in order to pay his current employees he new minimum wage his stores will need to sell 22,857 extra comics per year.

    There’s only one answer for this problem!

    “Hey! Dan! We need to bring back Spock! “

    1. I think this comic shop will need more than Spock, Andrew. This calls for something with even more Slottian genius: The American Skull. 😉

    2. Andrew the first line of your resume should be F-you followed by you are not the market, that should get you the job.

  2. “…with people with little to no understanding of basic economics.”

    I think that sums it up. Labor has a supply and demand curve also, and by setting wage that far above that intersection, businesses can’t just absorb the cost as the shop owner says, driving down demand and causing layoffs which make things worse. The comic shop is a good example for this problem because it isn’t a multimillion/billion dollar corporation giving executives insane salaries. This is a basic business that buys its inventory, pays rent, utilities, wages and has little profit margin; like most small businesses that supply so many jobs. They can’t sustain the artificially high minimum wage as a cost. Raising the wage is a policy that sounds good but winds up hurting many of those it’s supposed to help; the equivalent of shooting oneself in the foot.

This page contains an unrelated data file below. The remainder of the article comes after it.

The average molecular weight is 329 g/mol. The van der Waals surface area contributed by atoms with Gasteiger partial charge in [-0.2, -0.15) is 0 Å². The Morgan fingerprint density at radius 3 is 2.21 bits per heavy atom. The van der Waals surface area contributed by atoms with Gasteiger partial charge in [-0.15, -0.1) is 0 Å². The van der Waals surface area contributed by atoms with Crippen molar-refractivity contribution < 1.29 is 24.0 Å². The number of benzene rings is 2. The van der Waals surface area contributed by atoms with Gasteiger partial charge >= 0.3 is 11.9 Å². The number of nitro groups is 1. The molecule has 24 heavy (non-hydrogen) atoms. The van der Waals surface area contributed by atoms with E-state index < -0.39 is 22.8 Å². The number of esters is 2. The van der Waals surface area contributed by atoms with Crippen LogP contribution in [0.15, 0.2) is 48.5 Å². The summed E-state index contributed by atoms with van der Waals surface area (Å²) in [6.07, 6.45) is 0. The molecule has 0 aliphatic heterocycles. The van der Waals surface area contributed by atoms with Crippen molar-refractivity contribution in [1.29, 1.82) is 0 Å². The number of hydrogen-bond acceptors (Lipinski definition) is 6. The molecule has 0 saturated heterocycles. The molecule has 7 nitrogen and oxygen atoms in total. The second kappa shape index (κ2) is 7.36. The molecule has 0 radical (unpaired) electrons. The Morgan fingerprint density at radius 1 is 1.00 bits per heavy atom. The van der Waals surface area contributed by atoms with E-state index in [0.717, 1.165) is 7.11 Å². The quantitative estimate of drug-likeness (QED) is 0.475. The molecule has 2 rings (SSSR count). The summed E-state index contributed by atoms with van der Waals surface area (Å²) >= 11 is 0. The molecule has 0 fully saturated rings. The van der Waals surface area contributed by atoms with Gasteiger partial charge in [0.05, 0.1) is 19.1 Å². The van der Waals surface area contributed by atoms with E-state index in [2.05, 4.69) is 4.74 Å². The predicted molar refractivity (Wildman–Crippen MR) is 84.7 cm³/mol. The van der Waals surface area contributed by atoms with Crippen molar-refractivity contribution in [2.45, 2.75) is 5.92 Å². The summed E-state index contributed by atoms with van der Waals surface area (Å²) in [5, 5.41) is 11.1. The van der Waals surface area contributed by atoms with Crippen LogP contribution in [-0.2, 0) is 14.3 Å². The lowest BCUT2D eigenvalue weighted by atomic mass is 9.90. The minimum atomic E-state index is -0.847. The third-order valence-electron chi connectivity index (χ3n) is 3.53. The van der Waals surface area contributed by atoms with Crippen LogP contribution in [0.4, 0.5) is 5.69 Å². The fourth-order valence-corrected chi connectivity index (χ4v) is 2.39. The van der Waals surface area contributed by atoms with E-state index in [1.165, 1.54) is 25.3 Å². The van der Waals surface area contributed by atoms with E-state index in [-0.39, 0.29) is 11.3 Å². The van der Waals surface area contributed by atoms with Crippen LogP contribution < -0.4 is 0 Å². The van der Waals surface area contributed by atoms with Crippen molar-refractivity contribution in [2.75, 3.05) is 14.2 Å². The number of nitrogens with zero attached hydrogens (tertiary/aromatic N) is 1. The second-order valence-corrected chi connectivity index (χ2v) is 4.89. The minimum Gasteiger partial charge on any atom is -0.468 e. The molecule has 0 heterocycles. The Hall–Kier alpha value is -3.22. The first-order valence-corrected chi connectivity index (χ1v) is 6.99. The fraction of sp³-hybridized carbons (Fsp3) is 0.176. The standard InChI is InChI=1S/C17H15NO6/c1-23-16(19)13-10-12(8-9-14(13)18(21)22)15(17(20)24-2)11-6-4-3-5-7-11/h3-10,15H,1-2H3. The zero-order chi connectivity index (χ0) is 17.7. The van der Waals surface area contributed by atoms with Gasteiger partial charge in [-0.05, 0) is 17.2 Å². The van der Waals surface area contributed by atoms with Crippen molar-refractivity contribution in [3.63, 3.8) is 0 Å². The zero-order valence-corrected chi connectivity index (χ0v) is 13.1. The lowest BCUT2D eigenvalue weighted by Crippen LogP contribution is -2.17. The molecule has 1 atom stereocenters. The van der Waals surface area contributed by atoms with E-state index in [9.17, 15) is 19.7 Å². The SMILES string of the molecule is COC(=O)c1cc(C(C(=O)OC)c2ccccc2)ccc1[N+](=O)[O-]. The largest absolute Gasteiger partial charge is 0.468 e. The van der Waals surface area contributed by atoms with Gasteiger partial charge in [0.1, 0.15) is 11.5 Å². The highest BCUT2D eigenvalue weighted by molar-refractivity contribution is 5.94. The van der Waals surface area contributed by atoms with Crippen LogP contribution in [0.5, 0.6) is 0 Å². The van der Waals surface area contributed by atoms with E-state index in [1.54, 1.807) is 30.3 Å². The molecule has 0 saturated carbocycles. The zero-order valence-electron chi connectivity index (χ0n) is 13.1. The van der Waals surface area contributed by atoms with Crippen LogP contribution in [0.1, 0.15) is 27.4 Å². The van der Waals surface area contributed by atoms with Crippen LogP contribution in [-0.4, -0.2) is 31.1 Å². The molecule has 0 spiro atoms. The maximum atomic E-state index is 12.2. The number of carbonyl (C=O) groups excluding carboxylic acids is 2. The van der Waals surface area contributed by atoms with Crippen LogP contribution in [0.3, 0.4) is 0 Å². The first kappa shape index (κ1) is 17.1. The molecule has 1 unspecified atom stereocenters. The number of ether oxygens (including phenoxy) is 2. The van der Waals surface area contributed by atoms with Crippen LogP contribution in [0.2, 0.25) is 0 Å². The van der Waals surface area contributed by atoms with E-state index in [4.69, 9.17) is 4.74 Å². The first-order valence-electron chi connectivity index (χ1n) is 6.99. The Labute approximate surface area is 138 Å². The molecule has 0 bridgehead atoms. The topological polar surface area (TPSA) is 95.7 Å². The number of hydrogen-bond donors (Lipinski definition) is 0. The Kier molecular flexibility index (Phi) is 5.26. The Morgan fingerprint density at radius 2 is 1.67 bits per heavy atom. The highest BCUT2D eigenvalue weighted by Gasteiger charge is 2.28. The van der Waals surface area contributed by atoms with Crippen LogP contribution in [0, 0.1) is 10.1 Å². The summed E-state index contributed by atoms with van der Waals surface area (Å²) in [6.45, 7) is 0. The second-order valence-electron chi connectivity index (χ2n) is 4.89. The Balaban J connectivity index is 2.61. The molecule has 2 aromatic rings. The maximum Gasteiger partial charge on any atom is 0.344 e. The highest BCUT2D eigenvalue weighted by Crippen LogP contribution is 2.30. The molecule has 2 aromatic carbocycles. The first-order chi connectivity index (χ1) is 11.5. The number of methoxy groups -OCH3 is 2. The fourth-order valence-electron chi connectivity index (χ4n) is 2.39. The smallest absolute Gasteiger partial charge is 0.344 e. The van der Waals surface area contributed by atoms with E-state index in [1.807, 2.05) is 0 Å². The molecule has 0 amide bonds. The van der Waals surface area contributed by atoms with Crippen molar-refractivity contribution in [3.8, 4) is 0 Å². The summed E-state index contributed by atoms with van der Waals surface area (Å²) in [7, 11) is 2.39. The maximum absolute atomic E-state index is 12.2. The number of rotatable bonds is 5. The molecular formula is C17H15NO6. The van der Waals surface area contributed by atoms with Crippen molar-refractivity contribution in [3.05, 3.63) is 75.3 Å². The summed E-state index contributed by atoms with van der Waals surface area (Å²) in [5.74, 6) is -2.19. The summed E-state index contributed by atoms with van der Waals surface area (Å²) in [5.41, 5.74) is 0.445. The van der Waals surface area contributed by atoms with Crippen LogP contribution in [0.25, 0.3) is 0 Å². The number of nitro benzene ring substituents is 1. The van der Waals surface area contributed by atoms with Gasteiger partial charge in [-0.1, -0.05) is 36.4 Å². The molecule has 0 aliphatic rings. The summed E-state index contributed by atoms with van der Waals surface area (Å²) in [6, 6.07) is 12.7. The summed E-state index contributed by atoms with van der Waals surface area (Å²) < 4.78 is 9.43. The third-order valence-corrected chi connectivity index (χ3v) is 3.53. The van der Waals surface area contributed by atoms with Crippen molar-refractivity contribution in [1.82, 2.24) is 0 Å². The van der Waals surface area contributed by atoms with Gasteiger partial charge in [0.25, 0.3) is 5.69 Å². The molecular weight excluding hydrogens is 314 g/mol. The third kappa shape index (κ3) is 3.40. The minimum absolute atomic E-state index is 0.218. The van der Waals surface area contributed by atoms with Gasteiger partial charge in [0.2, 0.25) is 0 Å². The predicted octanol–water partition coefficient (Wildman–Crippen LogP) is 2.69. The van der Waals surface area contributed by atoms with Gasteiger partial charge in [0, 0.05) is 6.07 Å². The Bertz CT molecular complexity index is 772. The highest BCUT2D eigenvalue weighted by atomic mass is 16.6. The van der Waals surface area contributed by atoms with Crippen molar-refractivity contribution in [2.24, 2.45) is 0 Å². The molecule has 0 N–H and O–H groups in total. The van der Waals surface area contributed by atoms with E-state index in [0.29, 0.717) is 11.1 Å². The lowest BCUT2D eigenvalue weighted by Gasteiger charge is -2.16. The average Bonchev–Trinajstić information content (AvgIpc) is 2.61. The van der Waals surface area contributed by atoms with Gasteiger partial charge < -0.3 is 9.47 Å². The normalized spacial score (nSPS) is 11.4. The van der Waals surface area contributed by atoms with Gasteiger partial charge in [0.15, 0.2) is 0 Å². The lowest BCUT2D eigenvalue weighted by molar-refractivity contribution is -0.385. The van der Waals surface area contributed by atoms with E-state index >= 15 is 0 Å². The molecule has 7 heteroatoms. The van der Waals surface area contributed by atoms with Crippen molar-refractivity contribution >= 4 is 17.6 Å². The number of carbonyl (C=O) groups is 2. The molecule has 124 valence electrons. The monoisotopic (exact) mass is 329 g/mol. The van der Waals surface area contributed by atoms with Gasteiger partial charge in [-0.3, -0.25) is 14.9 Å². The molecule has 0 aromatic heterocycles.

I’m sure most, if not all, of the comic shop employees work there knowing they wouldn’t be raking in huge paydays, they probably work there because they love comics; and now that may be taken from them. Be careful what you vote for!